A PROTESTOR STANDS OUTSIDE OF THE CHOICES WOMEN’S MEDICAL CENTER IN JAMAICA AND CLINIC ESCORTS SEPARATE THEM FROM PATIENTS. EAGLE PHOTO BY KYLE CHOUINARD
By Kyle Chouinard
Rainbow vests dotted 147th Place, a short side street off Archer Avenue in Jamaica, on a recent Saturday morning. The back of each vest read “Clinic Escort.”
Around 20 clinic escorts stood throughout the street, aiding those seeking care at the Choices Women’s Medical Center. The escorts were tasked with helping patients make it through the doors of the Jamaica healthcare facility without interference from the nearly two dozen anti-abortion protestors, who carried signs with renderings of fetuses claiming that, “babies are murdered” inside the clinic.
Since the United States Supreme Court overturned Roe v. Wade, the landmark decision that protected abortion access throughout the country for the past half-century, the medical center has seen an uptick in applications to become an escort.
“We just keep getting more and more sign-ups to do volunteer work here,” said K, a 48-year-old clinic escort volunteer leader who wished to remain anonymous out of fear for their own safety.
The escorts, K said, help walk patients down the street past protestors and try to make them feel as safe as possible as they seek care, whether it be an abortion or other reproductive service Choices Medical provides. While only 20 escorts were out on Saturday, the program has hundreds of people within their sign-up system, the escort leader said.
“Our main job is to make the patients comfortable,” K said. “We are here for the patients to make sure they get from wherever they’re coming from within our vicinity … to the front door with the least amount of stress possible while there are a bunch of protestors out.
Not long after the clinic opened on Saturday, several protestors, taking turns preaching from a gray step stool, attempted to dissuade patients from entering the clinic and chastised escorts for aiding in “sin.” One of the protestors compared doctors who perform abortions to school shooters.
The escorts ignored the protestors, instead having quiet conversations amongst themselves and with those seeking care. Along with the clinic escorts, a security guard also stood at the entrance to the clinic.
J, another escort leader who also wished to remain anonymous for their safety, said that with all the people on the sidewalk, it can sometimes be confusing for those trying to access the clinic to know if they are in the right place. One of the escort’s main jobs, she said, is to assure them that they are.
“[Escorts] get them to the door safely and answer any questions that they have on the way,” J said.
The conflict has its routine. Most protestors stand on the sidewalk holding large signs, while others actively engage with those entering the clinic. Many of the escorts stand in front of those on the sidewalk, attempting to separate patients from protestors.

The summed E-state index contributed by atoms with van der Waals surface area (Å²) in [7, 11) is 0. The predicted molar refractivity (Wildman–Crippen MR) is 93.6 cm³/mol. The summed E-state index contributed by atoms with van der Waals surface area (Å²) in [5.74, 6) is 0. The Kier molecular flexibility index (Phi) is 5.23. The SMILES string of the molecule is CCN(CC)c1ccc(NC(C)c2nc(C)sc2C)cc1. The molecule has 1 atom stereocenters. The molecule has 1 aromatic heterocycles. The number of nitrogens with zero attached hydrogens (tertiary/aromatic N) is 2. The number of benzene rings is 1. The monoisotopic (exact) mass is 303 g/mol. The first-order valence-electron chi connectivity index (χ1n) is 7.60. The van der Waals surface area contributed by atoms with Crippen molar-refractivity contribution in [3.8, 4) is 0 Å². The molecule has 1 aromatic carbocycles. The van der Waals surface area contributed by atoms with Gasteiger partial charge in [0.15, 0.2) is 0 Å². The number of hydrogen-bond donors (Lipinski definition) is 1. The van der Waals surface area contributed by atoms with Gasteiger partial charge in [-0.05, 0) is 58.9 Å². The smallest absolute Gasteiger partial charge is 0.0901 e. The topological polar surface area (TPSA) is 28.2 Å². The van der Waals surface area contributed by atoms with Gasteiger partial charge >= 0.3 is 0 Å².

During the Eagle’s visit to the clinic, one woman protesting followed a number of patients trying to get into the center as they turned onto the sidewalk. For 100 feet, she attempted to hand them pamphlets espousing her, and her fellow protestors’, religious views and anti-abortion stance. A clinic escort tagged along, trying to prevent the conversation.
The process happened over 10 times within one hour.
ANTI-ABORTION PROTESTORS OUTSIDE OF THE CHOICES WOMEN’S MEDICAL CENTER IN JAMAICA ARE BLOCKED BY VOLUNTEER ESCORTS WHO ARE TASKED WITH GETTING PATIENTS IN AND OUT OF THE CENTER WITHOUT CONFLICT. EAGLE PHOTO BY KYLE CHOUINARD
Throughout the morning, one woman protesting stood a few feet from the door, sometimes with a plastic fetus in hand.
“Choose life, choose life today,” she said to people as they walked into the clinic.
One man protesting at the center, a 26-year-old self-proclaimed evangelical Protestant, said he came to the clinic with Grace Baptist Church. He said the Woodhaven-based church comes out to the center about once a month.
“It depends on where the protestors are from, but most of them are from various religious theories,” said Mary Lou Greenberg, the outreach coordinator for Choices. “These people have a right to be on a public sidewalk. There is a First Amendment right and they have a right to express themselves, to try to pass out literature.”
Greenberg continued, arguing there’s a difference between handing out literature and trying to impede on a patient’s ability to access the center.
“They will use their signs as a way to stick it in front of the patients and some of them stand on the side and they call out to the patients that, ‘You see this? This is what your baby looks like,’” she said.
Greenberg helped establish the program along with the New York Chapter of the National
Organization for Women when the medical center came to Jamaica around a decade ago.
Just like the overturning of Roe, Greenberg said other political events, such as former President Donald Trump’s election in 2016, greatly increased the amount of people wanting to volunteer at the center.
“Abortion should be available to everyone who needs it, that’s what Choices feels,” Greenberg said. “This is part of an overall assault on women’s rights, on women’s very humanity, forcing them into the role of incubator.”
At one point in the morning, a woman arrived at the clinic, joined by a companion. They quickly became a target of the protestors. Though the escorts assisted the pair, the companion took it upon themselves to ensure the patient made it into the clinic safely.
Responding to the protestors directly, the companion repeatedly told them to “mind your business.”
Despite the protests, the patient opened the door to the clinic and walked inside.
Correction: An earlier version of this story had the incorrect name for Choices Women’s Medical Center.